And no matter what kind of extradition treaty the USA may have with Italy, a person’s individual rights MUST trump those. I really don’t care if there is some minor precedent against it. Italy let her, that “terrible satanic murderess” out of jail and dropped the charges. I don’t shiv a git if that isn’t a 100% Official acquittal or just an overturning of her conviction, it tastes like acquittal, so a big va fangool to you Italy.




* I came back a couple hours later when I had this niggling thought. Yup, double jeopardy. Being tried twice for the same offense. Double Indemnity was a movie starring Fred MacMurray. It’s also a clause in some life insurance policies. Hey, first cup of coffee and all. But you knew what I meant!


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Posted by Drew458   United States  on 03/27/2013 at 07:38 AM   
Filed Under: • EUro-peonsFREEDOM •  
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Imam on “Human Rights Commission” plots to block Pam Geller’s talk on sharia.

Habeeb U. Ahmed, who is a vice president of the Islamic Center of Long Island.  More disturbingly, Ahmed is a member of the Nassau County Human Rights Commission.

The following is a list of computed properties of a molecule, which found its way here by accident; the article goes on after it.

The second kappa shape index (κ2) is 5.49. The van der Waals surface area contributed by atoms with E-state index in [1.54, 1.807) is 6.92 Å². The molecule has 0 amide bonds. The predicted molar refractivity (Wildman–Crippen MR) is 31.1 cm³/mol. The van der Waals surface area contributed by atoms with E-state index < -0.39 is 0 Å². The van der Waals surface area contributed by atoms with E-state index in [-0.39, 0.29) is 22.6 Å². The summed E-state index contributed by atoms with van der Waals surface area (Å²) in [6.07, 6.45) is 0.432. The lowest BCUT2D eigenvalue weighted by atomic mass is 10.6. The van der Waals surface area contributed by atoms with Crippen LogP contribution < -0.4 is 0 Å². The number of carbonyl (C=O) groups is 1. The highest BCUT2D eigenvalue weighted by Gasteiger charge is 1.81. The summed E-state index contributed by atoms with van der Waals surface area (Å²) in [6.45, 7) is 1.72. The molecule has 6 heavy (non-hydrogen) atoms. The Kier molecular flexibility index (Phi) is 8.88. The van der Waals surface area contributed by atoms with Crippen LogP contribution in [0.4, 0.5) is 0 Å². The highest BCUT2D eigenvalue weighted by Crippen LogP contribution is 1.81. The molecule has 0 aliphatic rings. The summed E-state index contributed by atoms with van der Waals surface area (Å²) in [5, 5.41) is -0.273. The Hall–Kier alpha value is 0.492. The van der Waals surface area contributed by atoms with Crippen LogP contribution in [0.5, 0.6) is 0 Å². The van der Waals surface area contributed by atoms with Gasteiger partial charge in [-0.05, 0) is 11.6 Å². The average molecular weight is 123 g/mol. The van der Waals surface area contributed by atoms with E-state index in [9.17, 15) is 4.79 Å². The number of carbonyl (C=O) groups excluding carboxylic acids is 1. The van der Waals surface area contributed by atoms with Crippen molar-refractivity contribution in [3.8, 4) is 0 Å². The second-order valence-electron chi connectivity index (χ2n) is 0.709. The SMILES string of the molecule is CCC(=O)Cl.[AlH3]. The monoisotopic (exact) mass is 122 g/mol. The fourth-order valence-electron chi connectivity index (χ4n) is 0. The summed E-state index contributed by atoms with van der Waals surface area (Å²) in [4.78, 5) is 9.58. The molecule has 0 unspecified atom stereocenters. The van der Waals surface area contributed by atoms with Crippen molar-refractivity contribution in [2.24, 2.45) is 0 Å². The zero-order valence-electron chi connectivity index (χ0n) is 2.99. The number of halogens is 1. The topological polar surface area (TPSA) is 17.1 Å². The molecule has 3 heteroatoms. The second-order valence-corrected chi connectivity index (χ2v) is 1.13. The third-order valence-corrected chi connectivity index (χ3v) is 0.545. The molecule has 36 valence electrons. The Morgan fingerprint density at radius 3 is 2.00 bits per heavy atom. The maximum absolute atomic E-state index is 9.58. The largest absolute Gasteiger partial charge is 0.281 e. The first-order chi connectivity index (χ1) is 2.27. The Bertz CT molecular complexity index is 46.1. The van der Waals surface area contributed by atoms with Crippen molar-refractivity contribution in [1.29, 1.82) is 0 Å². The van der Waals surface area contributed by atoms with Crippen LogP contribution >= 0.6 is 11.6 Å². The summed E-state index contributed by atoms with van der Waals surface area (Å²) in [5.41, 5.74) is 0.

And he is the central figure it’s reported here, to get a ban on Pam Geller speaking about the threat of Sharia Law, in a Jewish synagogue.

Hey ... we can’t have those F***** Joos speaking out in a synagogue. Can we?  Jeesh.  Now I’ve seen almost all there is to see.  A muzzie scumbag as part of a group of appeasing, like minded over accommodating sheep like idiots, deciding who should speak in a synagogue.  Or perhaps a different Jew who is more in line with the other side.  That I’m sure would be acceptable to this group.

I am going to digress to one moment here.
I’m looking at a double page spread with most of one side taken up in LARGE letters that says.

A mega mosque in a suburb that was 90% white 30 years ago and the polite apartheid dividing Britain.

Nail it to your fridge and see where your city is in the next 30 years. And btw ... the series is written by a liberal (David Goodhart, Daily Mail) who has said, whoops. I think we may have got it wrong.  Just thought I would drop that in here.

H/T Creeping Sharia

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Imam on “Human Rights Commission” plots to block Pam Geller’s talk on sharia at Long Island synagogue

Posted on March 25, 2013 by creeping

Pamela Geller has been speaking out for years about the dangers of the political ideology which drives Muslim societies and cultures and especially Islamic countries, known as Sharia, or Sharia law. The message she delivers and the style in which she does it inspires fierce loyalty and also fierce hatred, with large numbers in each group.